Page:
Employment Status - Is there a silver bullet? (Part 2)
In the second article on employment status, Justine Riccomini asks whether the notions of “employment” or “self-employment” are future-proof.
Technological advances combined with new ways of working and “portfolio” careers make the world of work look completely different to the way it did 30 years ago. Are the notions of employment and self-employment outdated? Should alternative methods to tax income or transactions be sought to ensure the optimum flow of revenues into the Exchequer? If so, what are they?
The reasons people become self-employed vary between wanting independence, autonomy, flexibility over when they work and, in some cases, increased financial reward. In terms of employment status, most individuals would probably say that they want simplicity, transparency and the ability to work and pay the right amount of tax without having to think too much about it - or hire advisers.
However, given the choice of being classified as a ‘worker’ or an ‘employee’, I suspect that many would go for employee, as it carries the important additional rights – workers are entitled to National Living/Minimum Wage and holiday pay, but not much else.
Other aspects such as TUPE and unfair dismissal rights are encased in the employee category – and some workers may decide they are not content to work alongside employees at a “secondary” level with fewer rights. Time will tell whether the abolition of employment tribunal fees will bring this to the fore.
Another consideration for individuals is their pension pot. Being classified as a worker does not confer the right to be automatically enrolled into a pension scheme by the engager.
This comes as latest data from the Office of National Statistics (ONS) revealed a large proportion of self-employed people have no pension. The data shows that 45% of 35-54-year-olds and 30% of those who are 55 and above have no pension savings at all.
What do Employment Agencies want?
For recruiters, the essence of employment status is not as clear cut as it was 20 years ago, since the advent of the Personal Service Company, the Intermediaries legislation commonly known by its press release number “IR35” and its sister legislation, IR35 (Public Sector), Managed Service Companies, Umbrella companies and good old-fashioned sole traders in the mix.
Do they stand a chance of complying when there is so much to navigate?
The IR35 (Public Sector) legislation has proved particularly hard for agencies, in no small part because it is not even the agency that is responsible for deciding whether someone working through an intermediary company is subject to the new rules – the engager or end client makes that decision – and the agency is bound by it.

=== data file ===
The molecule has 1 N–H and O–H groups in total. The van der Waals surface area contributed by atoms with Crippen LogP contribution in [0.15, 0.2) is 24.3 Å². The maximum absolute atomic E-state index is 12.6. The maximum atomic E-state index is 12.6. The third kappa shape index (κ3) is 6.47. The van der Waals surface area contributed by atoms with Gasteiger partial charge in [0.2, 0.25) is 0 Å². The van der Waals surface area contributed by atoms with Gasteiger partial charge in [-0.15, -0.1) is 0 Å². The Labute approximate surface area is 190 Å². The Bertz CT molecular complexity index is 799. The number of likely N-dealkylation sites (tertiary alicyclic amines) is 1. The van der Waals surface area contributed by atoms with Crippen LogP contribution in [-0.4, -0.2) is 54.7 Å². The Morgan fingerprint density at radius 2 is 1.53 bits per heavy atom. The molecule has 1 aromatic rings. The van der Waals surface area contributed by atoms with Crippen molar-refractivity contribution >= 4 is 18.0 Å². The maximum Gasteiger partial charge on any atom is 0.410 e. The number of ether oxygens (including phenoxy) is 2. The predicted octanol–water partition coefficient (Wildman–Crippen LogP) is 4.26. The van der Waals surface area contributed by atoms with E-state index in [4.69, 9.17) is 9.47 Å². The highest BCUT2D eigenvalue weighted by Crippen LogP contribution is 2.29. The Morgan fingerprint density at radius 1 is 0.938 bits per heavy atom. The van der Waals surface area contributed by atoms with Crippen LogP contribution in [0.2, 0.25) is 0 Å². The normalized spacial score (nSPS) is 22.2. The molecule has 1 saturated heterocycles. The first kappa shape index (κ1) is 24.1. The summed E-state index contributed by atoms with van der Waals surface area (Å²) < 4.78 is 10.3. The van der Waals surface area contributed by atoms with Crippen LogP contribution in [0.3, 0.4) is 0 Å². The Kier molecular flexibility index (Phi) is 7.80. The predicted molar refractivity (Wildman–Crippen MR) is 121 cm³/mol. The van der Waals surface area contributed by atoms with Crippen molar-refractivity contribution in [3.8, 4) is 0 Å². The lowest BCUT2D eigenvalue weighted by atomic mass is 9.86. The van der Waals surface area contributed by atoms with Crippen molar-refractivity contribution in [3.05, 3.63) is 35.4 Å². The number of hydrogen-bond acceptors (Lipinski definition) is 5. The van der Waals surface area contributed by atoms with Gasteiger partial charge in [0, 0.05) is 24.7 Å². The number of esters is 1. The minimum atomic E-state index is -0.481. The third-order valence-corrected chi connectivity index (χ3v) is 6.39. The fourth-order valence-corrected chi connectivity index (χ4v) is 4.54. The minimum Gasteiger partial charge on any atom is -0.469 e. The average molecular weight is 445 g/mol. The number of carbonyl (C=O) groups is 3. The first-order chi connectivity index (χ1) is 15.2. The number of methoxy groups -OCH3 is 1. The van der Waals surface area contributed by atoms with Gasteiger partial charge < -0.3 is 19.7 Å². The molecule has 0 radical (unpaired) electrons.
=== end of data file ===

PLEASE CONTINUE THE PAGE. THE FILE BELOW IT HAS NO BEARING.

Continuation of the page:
If IR35(PS) applies, the agency must operate PAYE and deduct employer NICs. Does this allow Public Authorities to recruit all contractors though an agency, determine on a blanket basis they are all IR35(PS) and pass the employer’s NICs liability on to the agency?
The most recent piece of research commissioned by the Resolution Foundation illustrates massive (56%) increases in agency working in the construction sector over the last five years, with other sectors such as wholesale, retail and the motor trade also up at 51%. These sectors are not standalone – the average rise across all sectors was 43% which depicts a high level of dependency on agency-based arrangements. Why is this?
It seems that Brexit has had an influence – uncertainty over the labour market, the order book and financial and economic fluctuation requires a more flexible than ever labour market and therefore, the trend for short term working, contracting and the gig economy may yet increase further, widening the gap between traditional employments and employment for life and a “portfolio” way of working.
Not necessarily what the Government wishes to hear when it is striving to ensure that tax and NICs receipts stay at optimum, stable and predictable levels.
Whilst agency workers may appear to be an expensive route, the research shows that HR managers consider it to be cost effective – you get what you pay for and when the contract ends, there are fewer potential repercussions.
In addition, it seems the perceived skills gaps created by Brexit - influenced decisions by EU migrant workers could further increase the need for agency workers.
What the Labour Market figures tell us
According to the CIPD, there has been an exponential growth in self-employment of around 30% since 2007 and contrary to previous years, when most self-employed people were male, the growth has been in female entrepreneurism. This could also help account for the loss in productivity reported by traditional methods and tied into GDP.
The CIPD relates that rather than the rise in self-employment being a signal of labour market weakness, in fact, only a small proportion of people who become self-employed are doing so because they are unable to find employed work.
There are also a significant number of people who become self-employed in older age – perhaps because they are in a position to consult as an expert or perhaps because they need to continue to earn to supplement unstable retirement incomes.
Some form of answer is bound to emerge eventually – but the way it has evolved over the years has led to many layers and created many unintended consequences. It is probably necessary to strip this back to basics, consider some radical new measures and scrap the old way of going about things.
More importantly, if employment status is to be legislated for, it needs to be capable of successfully interacting with the world of work for at least the next 50 years. This will be difficult to achieve in the short term with major influencing factors such as Brexit sitting over the whole Government agenda. A long-term strategy is required, not a quick fix.